134     image_buff.order(ByteOrder.nativeOrder());
135     byte buffer[] = new byte[4];
136
137     for(int y = 0; y < bitmap.getHeight(); y++)
138     {
139
140       for(int x = 0; x < bitmap.getWidth(); x++)
141       {
142
143         int color = bitmap.getPixel(x, y);
144         buffer[0] = (byte)Color.red(color);
145         buffer[1] = (byte)Color.green(color);
146         buffer[2] = (byte)Color.blue(color);
147         buffer[3] = (byte)Color.alpha(color);
148         image_buff.put(buffer);
149
150       }
151
152     }
153
154     image_buff.position(0);
155     gl.glTexImage2D(GL10.GL_TEXTURE_2D, 0, GL10.GL_RGBA,
156         bitmap.getWidth(), bitmap.getHeight(), 0,
157         GL10.GL_RGBA, GL10.GL_UNSIGNED_BYTE, image_buff);
158
159     //GLUtils.texImage2D(GL10.GL_TEXTURE_2D, 0, bitmap, 0);
160
161     //    mCropWorkspace[0] = 0;
162     //    mCropWorkspace[1] = bitmap.getHeight();
163     //    mCropWorkspace[2] = bitmap.getWidth();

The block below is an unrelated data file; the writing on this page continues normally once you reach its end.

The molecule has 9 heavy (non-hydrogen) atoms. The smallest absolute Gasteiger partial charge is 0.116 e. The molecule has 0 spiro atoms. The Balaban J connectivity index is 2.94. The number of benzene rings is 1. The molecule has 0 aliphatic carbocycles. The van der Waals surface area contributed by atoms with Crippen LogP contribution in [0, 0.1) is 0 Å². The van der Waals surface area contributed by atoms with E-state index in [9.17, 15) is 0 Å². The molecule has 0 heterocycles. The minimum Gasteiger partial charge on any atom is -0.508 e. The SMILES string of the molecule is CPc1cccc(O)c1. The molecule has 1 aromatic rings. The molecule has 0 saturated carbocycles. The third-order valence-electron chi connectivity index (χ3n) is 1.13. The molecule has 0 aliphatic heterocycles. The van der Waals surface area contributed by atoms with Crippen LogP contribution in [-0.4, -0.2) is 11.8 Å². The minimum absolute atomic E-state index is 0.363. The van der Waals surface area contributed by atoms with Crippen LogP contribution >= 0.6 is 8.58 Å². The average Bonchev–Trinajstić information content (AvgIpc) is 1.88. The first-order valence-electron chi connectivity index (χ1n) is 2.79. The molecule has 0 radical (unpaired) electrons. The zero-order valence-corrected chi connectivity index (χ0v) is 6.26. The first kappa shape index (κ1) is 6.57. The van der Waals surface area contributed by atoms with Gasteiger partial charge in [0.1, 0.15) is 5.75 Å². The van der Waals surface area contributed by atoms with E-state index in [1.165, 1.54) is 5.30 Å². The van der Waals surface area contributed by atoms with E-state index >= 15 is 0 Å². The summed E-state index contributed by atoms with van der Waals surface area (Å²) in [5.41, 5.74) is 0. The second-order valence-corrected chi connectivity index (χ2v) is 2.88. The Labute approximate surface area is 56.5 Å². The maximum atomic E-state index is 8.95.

164     //    mCropWorkspace[3] = -bitmap.getHeight();
165     //
166     //    ((GL11) gl).glTexParameteriv(GL10.GL_TEXTURE_2D,
167     //      GL11Ext.GL_TEXTURE_CROP_RECT_OES, mCropWorkspace, 0);
168
169     int error = gl.glGetError();
170     if (error != GL10.GL_NO_ERROR)
171     {
172
173       Log.e(Logging.TAG, "GL Texture Load Error: " + error);
174       return textureName;
175     }
176
177     int width = bitmap.getWidth();
178     int height = bitmap.getHeight();
179
180     // Reclaim bitmap memory
181     bitmap.recycle();
182     bitmap = null;
183
184     Log.e("SUCCESS",
185         "---------------------------------------------------------------\n");
186     Log.v("SUCCESS", "Loaded file as texture: " + textureName + "!\n");
187     Log.e("SUCCESS",
188         "---------------------------------------------------------------\n");
189
190
191     //Log.d(TAG, "Loaded texture: " + textureName);
192     return textureName;
193   }
194
...
430
431 }

Ok, that wasn't too bad, we loaded an image into OpenGL using easy to use SDK functions and the texture handle is created. Now, how will C++ know about the new texture?

Well, we should call this Java function from C++ and get the return value (texture handle).


Texture.cpp
  //*****************************************************************************
 76 /**
 77  *  Grab a image resource from apk file and load in OpenGL context